In article <email@example.com>, WM <firstname.lastname@example.org> wrote:
> On 14 Jan., 23:21, Virgil <vir...@ligriv.com> wrote: > > > > yes, but never from all - since all possibilities are in the list - > > > like in the Binary Tree. > > > > So that in the wild weird world of WMytheology, though not elsewhere, > > one can have a thing which differing from each member of a list without > > differing from all members of that list. > > Obviously. The reason is simple: There is no "all" for infinite sets.
If there is no "all" for infinite sets, then one cannot ever say "for all natural numbers" or "for all ratonal numbers' or "for all real numbers" or "for all" of any but members of some specific finitie set. > > > > Yes, it does and it does not. That's called a contradiction. > > > > But note that that only happens in WMytheology. > > > > Outside WMytheology, an infinite sequence differs from each of any set > > of finite sequences, if only by being infinite instead of finite. > > That does not help. It can only differ at finite places.
It takes infinitely many finite "places" to make an infinite sequence. And it is quite legitimate to speak of some property as belonging to "ALL" of those "places" outside of WMytheology, even though the set of such "places" must be an infinite set.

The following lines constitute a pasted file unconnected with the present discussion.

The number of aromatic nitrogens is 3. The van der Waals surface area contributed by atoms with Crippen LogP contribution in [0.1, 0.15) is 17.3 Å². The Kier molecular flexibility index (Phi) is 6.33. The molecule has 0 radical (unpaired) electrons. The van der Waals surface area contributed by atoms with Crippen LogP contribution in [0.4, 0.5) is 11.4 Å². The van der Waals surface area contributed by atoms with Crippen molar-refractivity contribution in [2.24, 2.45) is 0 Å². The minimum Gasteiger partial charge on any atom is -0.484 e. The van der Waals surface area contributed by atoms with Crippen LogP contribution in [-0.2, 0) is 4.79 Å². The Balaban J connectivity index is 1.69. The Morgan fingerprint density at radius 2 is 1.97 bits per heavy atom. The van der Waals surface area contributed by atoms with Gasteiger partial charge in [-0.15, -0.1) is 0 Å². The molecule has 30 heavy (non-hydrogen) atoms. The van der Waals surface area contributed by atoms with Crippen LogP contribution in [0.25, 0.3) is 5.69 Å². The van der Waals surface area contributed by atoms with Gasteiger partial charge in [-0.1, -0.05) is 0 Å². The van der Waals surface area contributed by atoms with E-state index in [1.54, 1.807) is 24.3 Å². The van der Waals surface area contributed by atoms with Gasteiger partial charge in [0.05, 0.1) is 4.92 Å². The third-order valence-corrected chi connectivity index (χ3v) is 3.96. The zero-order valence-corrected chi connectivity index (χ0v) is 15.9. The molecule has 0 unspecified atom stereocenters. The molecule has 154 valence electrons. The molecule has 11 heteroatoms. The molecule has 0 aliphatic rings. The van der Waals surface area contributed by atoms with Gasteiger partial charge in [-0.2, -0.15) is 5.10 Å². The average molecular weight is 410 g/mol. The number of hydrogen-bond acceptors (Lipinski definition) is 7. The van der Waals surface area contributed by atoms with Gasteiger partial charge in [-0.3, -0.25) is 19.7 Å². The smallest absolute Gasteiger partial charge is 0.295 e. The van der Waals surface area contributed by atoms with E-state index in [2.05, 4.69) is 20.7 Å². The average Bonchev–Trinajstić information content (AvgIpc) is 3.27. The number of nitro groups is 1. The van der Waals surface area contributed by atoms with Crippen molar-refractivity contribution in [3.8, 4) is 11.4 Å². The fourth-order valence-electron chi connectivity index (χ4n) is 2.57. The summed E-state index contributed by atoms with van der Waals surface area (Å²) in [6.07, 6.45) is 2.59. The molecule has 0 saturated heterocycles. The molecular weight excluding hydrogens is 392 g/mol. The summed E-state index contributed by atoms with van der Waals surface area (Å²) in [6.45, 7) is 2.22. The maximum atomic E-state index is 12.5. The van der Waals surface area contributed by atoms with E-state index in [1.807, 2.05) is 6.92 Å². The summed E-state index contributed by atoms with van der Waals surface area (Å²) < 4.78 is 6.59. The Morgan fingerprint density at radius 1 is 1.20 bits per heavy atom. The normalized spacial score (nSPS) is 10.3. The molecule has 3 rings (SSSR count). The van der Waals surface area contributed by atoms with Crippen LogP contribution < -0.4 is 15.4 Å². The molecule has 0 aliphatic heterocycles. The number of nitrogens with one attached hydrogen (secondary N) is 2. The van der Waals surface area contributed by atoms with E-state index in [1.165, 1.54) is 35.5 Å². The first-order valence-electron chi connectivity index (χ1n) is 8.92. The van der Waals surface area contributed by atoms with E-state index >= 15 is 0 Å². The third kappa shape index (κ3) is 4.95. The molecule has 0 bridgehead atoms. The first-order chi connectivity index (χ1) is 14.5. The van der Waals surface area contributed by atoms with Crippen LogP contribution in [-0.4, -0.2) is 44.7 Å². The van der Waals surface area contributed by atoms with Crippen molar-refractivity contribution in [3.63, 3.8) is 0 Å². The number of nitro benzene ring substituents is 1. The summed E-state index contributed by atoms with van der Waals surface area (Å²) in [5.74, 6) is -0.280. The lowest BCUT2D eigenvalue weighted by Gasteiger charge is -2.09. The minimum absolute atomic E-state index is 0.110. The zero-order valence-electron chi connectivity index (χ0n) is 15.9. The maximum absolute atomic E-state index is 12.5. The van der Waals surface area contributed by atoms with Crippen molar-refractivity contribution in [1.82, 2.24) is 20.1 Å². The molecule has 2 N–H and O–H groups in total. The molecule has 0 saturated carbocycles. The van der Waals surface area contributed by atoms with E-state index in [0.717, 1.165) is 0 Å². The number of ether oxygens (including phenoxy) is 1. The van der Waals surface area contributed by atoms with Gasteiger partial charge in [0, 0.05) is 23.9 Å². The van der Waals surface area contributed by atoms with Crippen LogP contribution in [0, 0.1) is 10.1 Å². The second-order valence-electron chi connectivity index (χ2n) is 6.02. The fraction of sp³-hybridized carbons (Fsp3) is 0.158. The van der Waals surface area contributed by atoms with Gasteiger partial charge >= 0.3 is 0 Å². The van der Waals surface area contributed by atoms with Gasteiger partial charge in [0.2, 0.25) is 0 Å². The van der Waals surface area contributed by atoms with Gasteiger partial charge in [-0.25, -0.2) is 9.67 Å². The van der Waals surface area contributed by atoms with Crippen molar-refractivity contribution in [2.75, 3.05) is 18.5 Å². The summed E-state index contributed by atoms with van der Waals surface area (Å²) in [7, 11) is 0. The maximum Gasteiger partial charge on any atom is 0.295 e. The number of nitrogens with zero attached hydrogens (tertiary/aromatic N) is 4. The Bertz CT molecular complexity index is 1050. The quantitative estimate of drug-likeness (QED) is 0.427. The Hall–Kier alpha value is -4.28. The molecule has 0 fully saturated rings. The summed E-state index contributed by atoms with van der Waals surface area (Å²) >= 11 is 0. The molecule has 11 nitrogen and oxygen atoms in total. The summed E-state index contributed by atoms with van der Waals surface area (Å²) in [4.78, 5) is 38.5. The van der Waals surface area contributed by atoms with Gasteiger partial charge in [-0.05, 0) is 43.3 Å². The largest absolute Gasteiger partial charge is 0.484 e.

> But since all > finite places belong to finite initial segments, and since all finite > initial segments are in the list, the anti-diagonal cannot differ from > all entries of the list. I know, it is hard for you to accept that, > but infinity does not help.
It should be hard to accept anything so obviously false. at least false outside WMytheology.
An infinite sequence can be different from a different member of your sequence of finite initial segments at each of its infinitely many places, thus differ somewhere from every one of them.
To deny this is to deny the existence of infinite sequences entirely.
Which in turn denies such parts of mathematics as calculus. > > > But according to WM, within his wild wild world of WMytheology an > > infinite sequence can be identical to a finite sequence. > > No, but the infinite sequence consists exclusively of finite initial > segments. > Didn't you know that? It is so.
Infinitely many of them. But it is irrelevant in that it does not justify the idiocies of WMytheology that WM is futilely attempting to foist on the world of mathematics. > > Regards, WM --